Where do Black women stand in corporate America, did you ever feel voiceless? 

 I feel like we are really making strides. Our visibility and demand is through the roof right now. However with that being said we as women of color look good for statics for a lot of our companies, when it comes inclusion and being heard that’s another story and often in that you can feel voiceless.

Do you feel like there is a safe space for us to grow in our career successfully? 

I feel like our safe space is around people who not only are open minded but like minded when it comes to our ideas, opinions etc. We would have to create the space we desire to have if given the opportunity to do so.

How can a Black woman navigate to the top in corporate America? 

Honestly don’t accept no for an answer! No, it’s not right now. Go for every advancement, every meeting, keep going, don’t get stagnant.

What triggered your passion to work within the tech industry ?

I went to math science and technology schools all through grade school so naturally I was interested in technology more so engineering and then i kind of just fell into tech positions during and after college the rest is history.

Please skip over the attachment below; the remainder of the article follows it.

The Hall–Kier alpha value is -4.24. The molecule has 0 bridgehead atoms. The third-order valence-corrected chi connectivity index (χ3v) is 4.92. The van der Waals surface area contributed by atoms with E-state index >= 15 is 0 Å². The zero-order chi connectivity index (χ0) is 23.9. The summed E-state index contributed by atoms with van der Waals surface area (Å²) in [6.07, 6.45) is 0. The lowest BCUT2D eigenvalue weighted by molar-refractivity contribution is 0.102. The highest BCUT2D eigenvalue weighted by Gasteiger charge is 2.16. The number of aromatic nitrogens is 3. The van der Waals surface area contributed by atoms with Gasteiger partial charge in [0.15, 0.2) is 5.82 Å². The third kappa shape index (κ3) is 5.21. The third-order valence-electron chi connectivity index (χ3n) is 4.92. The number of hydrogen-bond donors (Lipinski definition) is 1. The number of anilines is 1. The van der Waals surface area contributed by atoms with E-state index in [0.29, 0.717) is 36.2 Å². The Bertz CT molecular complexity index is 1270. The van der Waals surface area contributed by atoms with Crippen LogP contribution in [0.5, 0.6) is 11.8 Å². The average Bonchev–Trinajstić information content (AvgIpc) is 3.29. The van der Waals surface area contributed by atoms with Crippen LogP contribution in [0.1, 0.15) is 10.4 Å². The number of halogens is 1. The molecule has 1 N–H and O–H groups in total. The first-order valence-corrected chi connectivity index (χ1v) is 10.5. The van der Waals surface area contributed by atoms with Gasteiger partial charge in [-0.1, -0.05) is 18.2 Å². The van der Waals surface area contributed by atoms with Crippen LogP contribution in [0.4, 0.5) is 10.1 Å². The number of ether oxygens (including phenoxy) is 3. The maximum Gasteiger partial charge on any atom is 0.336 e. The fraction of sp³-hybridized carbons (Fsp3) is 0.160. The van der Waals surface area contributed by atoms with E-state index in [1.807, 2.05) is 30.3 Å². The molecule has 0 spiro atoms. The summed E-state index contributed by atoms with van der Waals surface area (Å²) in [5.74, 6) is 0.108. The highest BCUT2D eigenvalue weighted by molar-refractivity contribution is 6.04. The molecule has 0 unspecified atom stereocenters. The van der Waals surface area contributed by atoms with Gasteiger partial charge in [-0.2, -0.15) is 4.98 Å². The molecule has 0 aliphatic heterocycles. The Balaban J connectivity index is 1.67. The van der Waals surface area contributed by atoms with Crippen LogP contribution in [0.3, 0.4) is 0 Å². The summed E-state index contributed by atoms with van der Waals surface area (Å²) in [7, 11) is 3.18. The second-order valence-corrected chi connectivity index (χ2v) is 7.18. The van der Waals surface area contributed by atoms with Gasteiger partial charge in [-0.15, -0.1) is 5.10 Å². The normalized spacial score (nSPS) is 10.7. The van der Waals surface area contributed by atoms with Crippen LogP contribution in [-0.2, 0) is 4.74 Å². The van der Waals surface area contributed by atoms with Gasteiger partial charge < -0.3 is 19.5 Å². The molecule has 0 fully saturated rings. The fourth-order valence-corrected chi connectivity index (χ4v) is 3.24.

Did you face any challenges during your career journey? How did you overcome those tribulations?

 I guess we can say challenges in entry level positions, I just knew it wasn’t what I wanted to do long term so i had to keep putting myself out there. Adding additional skill sets to my resume and anywhere I had a question to ask someone about their position, how did they get here etc, I would.

Were there spaces that ensured professional development and networking opportunities for you as a BIOPIC?

To a certain degree, they could have been better. I feel like a lot of mixers or events were set up for us but not by us! And so it was more so to show “inclusion” not really for the true advancement of us as a collective.

Have you ever faced discrimination or sexism thus far in your career and if so how did you handle it?  

Absolutely, but I always kept in the front of my mind that I deserve to be here! I worked just as hard as my counterparts, I’m the head and not the tail and I conquer anything I put my mind to. To move in love in all things and to continue to strive for greatness despite what’s being thrown at me.

How do you use your platform to create a space for Afro-Latinas in the tech space?

 I use my platform to bring awareness to women like me in tech, with a diverse background really women of color in general! I try to host as many panels or virtual events with us in mind so that we can grow in numbers but also in community. It’s important to feel seen, be heard and paid your worth. It’s important for us to connect, learn from one another, share experiences and even potential advancement.

Adrea Sproles, HR, Analyst at Meta